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Community Member

IP-Fast Reroute with MPLS remote LFA tunnels

I have a simple ring network with 4 3600Xs with IP/MPLS 10 gig backbone between all units (with OSPF running in the core).  Per the 3600 design guide I turned on IPFRR under OSPF for fast reroute of traffic around faults.  I have a l3vpn on the 3600s that I'm using to test.  The FRR works quite well when the repair route is a ECMP (equal cost multipath) route, I don't even notice an interruption in ping between l3vpn sites when an 'active' link goes down.

The issue arises when the repair route is a remote-LFA (loop free alternative) MPLS tunnel.  I've done a few tests, and the failover time when the repair route is a remote LFA tunnel is the same as when FRR isn't turned on at all, it's just the normal route convergence time and there is a significant traffic interruption (as compared to FRR when an ECMP route is the repair route).

The thing is I'm not quite sure how even to diagnose this.  I was thinking that maybe the remote FLA tunnel was using the link that failed, so it in essence was 'down' as well, hence the traffic interruption as routing fully converged.  But I looked at the remote-LFA interfaces, and as much as I understand them they are taking the right path out of the router anyway (that is, away from the link that would fail in order to activate the remote-LFA route).

Are there any resources or tips to help troubleshoot why these remote-LFA tunnel repair routes don't seem to be working well?

Cisco Employee

Hi,rLFA while identifying the


rLFA while identifying the PQ node (to which LDP tunnel will be established) will make sure that the tunnel is not going over the link to be protected. SO I dont think that is the reason.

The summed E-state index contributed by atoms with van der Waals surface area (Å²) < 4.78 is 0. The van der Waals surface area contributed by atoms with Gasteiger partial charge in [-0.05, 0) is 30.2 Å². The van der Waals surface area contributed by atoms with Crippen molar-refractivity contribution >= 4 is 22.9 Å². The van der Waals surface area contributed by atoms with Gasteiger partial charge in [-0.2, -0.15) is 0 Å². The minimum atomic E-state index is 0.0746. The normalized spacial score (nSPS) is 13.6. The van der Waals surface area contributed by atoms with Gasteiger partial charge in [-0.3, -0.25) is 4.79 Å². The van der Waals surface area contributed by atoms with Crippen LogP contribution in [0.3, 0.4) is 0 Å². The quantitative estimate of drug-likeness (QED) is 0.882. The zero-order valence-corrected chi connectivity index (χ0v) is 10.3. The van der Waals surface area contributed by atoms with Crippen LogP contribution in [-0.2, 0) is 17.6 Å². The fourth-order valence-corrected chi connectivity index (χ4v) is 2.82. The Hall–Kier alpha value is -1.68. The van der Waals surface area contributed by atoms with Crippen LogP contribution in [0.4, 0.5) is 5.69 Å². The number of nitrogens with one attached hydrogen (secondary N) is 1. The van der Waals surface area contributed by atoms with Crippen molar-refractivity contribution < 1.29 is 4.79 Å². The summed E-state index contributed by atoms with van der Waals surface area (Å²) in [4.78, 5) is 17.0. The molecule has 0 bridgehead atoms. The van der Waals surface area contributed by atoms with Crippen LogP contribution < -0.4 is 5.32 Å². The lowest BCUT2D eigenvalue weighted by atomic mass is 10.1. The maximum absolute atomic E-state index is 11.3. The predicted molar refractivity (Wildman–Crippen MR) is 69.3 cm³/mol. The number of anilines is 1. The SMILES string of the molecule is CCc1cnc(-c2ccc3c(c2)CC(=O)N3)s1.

Do you see the back path installed in RIB/FIB table?. Just to make sure it is not taking the failing link. Can you try and check if the path to reach the backup tunnel is not over the failing link?. 



Community Member

Thanks for the reply Nagendra

Thanks for the reply Nagendra.  When you ask if I've seen the back path installed in RIB/FIB, I'm not exactly sure what you mean.  I do see repair paths referncing remote LFAs on both the 3600 that would be the source and the destination of the test traffic.  Like this:

  *, from, 01:55:50 ago, via TenGigabitEthernet0/2
      Route metric is 2, traffic share count is 1
      Repair Path:, via MPLS-Remote-Lfa40

and on the other router:

  *, from, 01:56:34 ago, via TenGigabitEthernet0/1
      Route metric is 2, traffic share count is 1
      Repair Path:, via MPLS-Remote-Lfa32

If you're looking for some specific command output, let me know.



Cisco Employee

Hi, Can you check if 10.10.10



Can you check if is using Teng0/2 as egress interface?. (and using Teng0/1)?.

If not, then it is expected behaviour and programming as expected.

Few common mis understanding I have seen in the past from different people are below:


1. Applied rLFA on one direction (which will work fine) while no rLFA for return traffic. So it will create an impression that it waits for convergence (as it is the case for return packet).

2. How to simulate the link failure?. Interface Shut on router where you want to trigger LFA?.



Community Member

Nagendra, I'm not completely

Nagendra, I'm not completely sure what you are asking, but does use t0/2 t get to and usues t0/1 to get to

1. It does appear that there are rLFA, and proper ones, in both directions, so I don't think this is the problem

2. I am physically pulling the cable to simulate a link down

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